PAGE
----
APPLE HAS A business model for the iPad as lucrative as printers with abusively priced toner, something that you can only do with absolute control.Their 30% “tax” on apps actually makes sense, at least for Apple, but will it spread to their other products over the long term?
As is well known, Apple has become draconian in its terms for iPad apps. Not only do developers have to give 30% of their revenue to Apple through the App store, all subscription apps have to sell through the App Store, too, with the same 30% VAT.
This sounds like a combination of highway robbery and stupendous greed. That’s how I initially interpreted it, anyway. I wasn’t alone; the policy is starting to even draw antitrust interest (see, e.g., IPad Service Draws Scrutiny). Information wants to be free, open everything conquers all, this is Evil and will go the way of IBM’s old mainframe prices, right? Right. All the technoscenti would believe that.
Then, in Wired, I read Why Nobody Can Match the iPad’s Price. Errr… what?
iPad’s price is a big, fat, anomaly. Apple is famous for high-style, high-end, high-priced products, and, well, look at it: an iPad is a high-style, high-end product that’s cheaper than the competition. How do they do it? The Wired article tries to explain this by pointing to Apple’s vertical integration in general – e.g., they own the processor design – after debunking other possible reasons like having their own stores or partnering with outlets like Best Buy. Those are all probably contributing factors, but I doubt they’re the core reasoning behind the low price point.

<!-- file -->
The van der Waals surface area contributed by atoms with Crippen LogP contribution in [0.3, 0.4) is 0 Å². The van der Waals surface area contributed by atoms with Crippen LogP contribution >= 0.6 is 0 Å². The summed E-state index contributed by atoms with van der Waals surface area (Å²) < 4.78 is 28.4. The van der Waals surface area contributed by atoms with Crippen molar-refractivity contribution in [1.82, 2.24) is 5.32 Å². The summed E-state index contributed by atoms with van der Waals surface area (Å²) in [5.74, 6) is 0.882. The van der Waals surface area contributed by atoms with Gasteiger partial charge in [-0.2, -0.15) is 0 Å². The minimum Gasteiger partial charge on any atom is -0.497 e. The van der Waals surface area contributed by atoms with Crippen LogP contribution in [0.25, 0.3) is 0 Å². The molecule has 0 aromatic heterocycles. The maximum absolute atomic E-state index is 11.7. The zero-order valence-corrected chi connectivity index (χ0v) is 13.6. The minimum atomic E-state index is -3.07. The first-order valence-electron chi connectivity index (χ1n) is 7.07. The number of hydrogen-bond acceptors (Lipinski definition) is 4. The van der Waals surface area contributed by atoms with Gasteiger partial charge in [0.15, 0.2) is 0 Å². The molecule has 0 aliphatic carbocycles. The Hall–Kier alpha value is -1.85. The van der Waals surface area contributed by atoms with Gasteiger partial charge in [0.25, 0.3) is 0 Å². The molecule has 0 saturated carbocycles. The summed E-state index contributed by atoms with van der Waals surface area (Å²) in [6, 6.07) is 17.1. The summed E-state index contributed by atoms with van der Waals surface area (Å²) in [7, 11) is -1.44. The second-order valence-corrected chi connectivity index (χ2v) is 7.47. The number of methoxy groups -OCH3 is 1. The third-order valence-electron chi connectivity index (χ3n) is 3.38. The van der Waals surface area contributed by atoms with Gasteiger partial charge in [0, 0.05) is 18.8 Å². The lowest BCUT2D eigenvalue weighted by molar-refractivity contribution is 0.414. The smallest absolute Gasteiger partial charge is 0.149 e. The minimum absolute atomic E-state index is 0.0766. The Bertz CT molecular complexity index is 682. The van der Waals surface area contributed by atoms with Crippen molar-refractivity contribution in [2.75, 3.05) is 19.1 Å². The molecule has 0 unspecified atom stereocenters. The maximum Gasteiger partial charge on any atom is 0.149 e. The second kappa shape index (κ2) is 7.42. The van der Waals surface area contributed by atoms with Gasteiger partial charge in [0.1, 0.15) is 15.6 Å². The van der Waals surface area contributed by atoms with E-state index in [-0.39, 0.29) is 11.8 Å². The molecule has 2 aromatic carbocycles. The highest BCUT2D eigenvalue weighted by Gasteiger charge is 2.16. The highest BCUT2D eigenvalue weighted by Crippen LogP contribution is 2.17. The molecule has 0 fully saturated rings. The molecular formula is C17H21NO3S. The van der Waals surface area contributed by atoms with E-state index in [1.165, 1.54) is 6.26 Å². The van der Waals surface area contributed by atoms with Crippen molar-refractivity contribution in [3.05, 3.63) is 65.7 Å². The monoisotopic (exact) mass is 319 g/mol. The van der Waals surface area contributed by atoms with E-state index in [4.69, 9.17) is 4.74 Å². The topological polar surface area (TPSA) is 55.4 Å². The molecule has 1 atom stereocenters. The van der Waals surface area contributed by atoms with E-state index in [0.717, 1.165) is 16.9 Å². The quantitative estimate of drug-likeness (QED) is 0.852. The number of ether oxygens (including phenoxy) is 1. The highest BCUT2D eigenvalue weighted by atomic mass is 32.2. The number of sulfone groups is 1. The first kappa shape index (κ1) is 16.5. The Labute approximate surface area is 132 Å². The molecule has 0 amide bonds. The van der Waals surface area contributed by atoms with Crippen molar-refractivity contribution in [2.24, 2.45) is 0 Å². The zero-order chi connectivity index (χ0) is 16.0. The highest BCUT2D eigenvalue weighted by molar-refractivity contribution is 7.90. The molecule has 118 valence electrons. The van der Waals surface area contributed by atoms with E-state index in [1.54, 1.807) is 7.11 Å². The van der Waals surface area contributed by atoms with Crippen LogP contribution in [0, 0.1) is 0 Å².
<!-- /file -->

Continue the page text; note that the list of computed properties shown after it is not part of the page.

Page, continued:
Then it hit me: Apple is using the business model of game consoles.
Do the comparison: Console vendors are quite willing to take it on the chin in hardware price, because a low hardware price sets up volumes that let them make far more money on the games, by taking a big cut of game revenue. Apple takes it on the chin in hardware, and sucks in 30% on the back end every time an app is sole.
It’s just like Nintendo patenting and keeping secret a magic chip they put in their cartridges, without which games can’t run on their systems. Instead of a chip, Apple has the App store. Same principle, just a different implementation.
I doubt Apple’s really going as far as the console makers allegedly do, actually losing money on each unit sold. Lower than everybody else is, after all, rather likely to be good enough. They are still cutting everybody a huge deal here, though, with a high-quality product for a relatively inexpensive price. Moreove, this isn’t a business model the rest of the tablet world is likely to be able to mimic soon.
This makes one wonder about Apple removing boxed software from its stores, and telling everybody to buy Mac software from the App Store. Will this ultimately lead to cheaper Macs through a big VAT on all Mac software? I’m sure Apple would love that outcome. There is a tiny problem in implementing this, though: I can’t see Microsoft giving Apple 30% of the revenue from Office for the Mac.
So my guess is that ultra-cheap Macs aren’t coming any too soon. But the meantime, everyone can still enjoy their cheap iPad game consoles.S|A
Thirty years in the computer industry and a Ph.D. form MIT left Greg without patience for muddy thinking, unintended or not. He writes to clear things up. If you are a major publisher or an agent, Greg would be interested in hearing from you for his next book.